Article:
If you want to start a festival, remember that the first one should be a success, otherwise there will never be a second! It should have a good programme, full cinemas, good press coverage and a nice, appealing atmosphere.
Doclands is the first documentary film festival and market to take place in Ireland and it was a success. Therefore there is no reason why it should not be repeated. It had an interesting three-day programme of new Irish documentaries, some international films and meetings, and a big name like Albert Maysles to draw professional attention and remind everyone what it means to take a warm and humble approach to the documentary profession. It all took place in Dublin’s Temple Bar area with headquarters at the excellent Irish Film Centre.
The main programme focused on Irish documentaries, and I managed to watch ten of them. They lived up to all my positive prejudices about Ireland and the Irish: they were warm, sometimes moving; they dealt with history and social issues; and they were good-hearted with a fine portion of patriotism and humour mixed in. None of the films were stylistically innovative. Some were actually a bit clumsy in their storytelling techniques. Almost all stuck to traditional narrative lines. The message was clear – these films are meant for broad television audiences. The appearance of TG4, the Irish-language public broadcaster, emphasised the call for Irish stories told to Irish audiences. Quite like when the National Film Board of Canada used to showed Canada to the Canadians, the Irish Film Board and the television channels seem to have a policy of making films on the Irish for the Irish. Unlike the Canadian films a couple of decades ago, the Irish documentaries lack an artistic level that could widen their appeal to other countries.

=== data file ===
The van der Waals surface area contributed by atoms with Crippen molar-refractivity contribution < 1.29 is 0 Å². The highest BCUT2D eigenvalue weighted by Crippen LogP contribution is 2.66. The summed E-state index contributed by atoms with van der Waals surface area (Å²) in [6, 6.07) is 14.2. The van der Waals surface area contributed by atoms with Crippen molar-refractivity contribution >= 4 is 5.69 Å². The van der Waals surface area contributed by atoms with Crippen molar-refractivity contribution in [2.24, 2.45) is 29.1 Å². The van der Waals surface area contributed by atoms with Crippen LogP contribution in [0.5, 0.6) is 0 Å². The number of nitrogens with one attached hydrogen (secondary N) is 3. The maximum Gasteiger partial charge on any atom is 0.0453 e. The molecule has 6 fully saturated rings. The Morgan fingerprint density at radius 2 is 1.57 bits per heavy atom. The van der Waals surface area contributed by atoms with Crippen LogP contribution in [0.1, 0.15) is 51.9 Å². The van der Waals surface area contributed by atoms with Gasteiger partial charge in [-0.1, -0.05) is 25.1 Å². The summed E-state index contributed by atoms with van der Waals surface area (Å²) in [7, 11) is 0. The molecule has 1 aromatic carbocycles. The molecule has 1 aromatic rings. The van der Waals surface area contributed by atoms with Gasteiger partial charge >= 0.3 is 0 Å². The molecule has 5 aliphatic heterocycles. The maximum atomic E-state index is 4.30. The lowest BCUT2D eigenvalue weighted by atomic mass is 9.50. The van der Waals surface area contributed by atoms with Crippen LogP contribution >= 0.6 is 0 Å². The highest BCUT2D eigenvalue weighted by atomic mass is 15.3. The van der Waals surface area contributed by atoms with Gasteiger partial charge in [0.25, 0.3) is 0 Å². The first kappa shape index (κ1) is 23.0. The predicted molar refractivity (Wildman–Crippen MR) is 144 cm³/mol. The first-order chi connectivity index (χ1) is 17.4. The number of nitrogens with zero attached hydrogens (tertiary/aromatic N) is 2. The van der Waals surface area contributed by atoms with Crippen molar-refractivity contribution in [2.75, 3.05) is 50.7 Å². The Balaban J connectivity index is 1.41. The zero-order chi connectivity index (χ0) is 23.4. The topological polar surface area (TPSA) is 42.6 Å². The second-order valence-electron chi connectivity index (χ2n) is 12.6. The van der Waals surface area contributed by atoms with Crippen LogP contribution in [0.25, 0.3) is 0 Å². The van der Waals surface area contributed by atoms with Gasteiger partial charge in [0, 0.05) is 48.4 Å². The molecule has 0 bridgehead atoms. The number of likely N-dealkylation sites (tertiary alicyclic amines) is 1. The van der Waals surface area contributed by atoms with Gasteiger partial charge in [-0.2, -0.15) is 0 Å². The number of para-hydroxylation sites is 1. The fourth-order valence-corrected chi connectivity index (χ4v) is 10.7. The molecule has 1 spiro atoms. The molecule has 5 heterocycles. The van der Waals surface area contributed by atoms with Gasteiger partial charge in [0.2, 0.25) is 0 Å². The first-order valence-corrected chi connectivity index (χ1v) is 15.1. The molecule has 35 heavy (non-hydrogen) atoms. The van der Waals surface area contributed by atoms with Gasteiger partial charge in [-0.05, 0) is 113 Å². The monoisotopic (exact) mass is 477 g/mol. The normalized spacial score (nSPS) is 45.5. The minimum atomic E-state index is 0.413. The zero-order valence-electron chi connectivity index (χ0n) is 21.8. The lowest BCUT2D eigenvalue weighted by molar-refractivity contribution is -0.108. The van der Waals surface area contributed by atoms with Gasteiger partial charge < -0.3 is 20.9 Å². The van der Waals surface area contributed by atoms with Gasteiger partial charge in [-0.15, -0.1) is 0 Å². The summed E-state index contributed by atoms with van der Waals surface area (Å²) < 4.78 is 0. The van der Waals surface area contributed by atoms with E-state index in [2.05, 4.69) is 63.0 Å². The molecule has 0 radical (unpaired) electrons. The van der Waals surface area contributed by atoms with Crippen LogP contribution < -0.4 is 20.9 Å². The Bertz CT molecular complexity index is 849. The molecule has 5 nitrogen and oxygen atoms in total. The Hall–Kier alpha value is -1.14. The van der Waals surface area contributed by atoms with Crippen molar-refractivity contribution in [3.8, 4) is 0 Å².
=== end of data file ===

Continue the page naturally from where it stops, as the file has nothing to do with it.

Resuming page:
Login or signup to read the rest..If you do not have subscription, you can just login or register, and choose free guest or subscription to read all articles.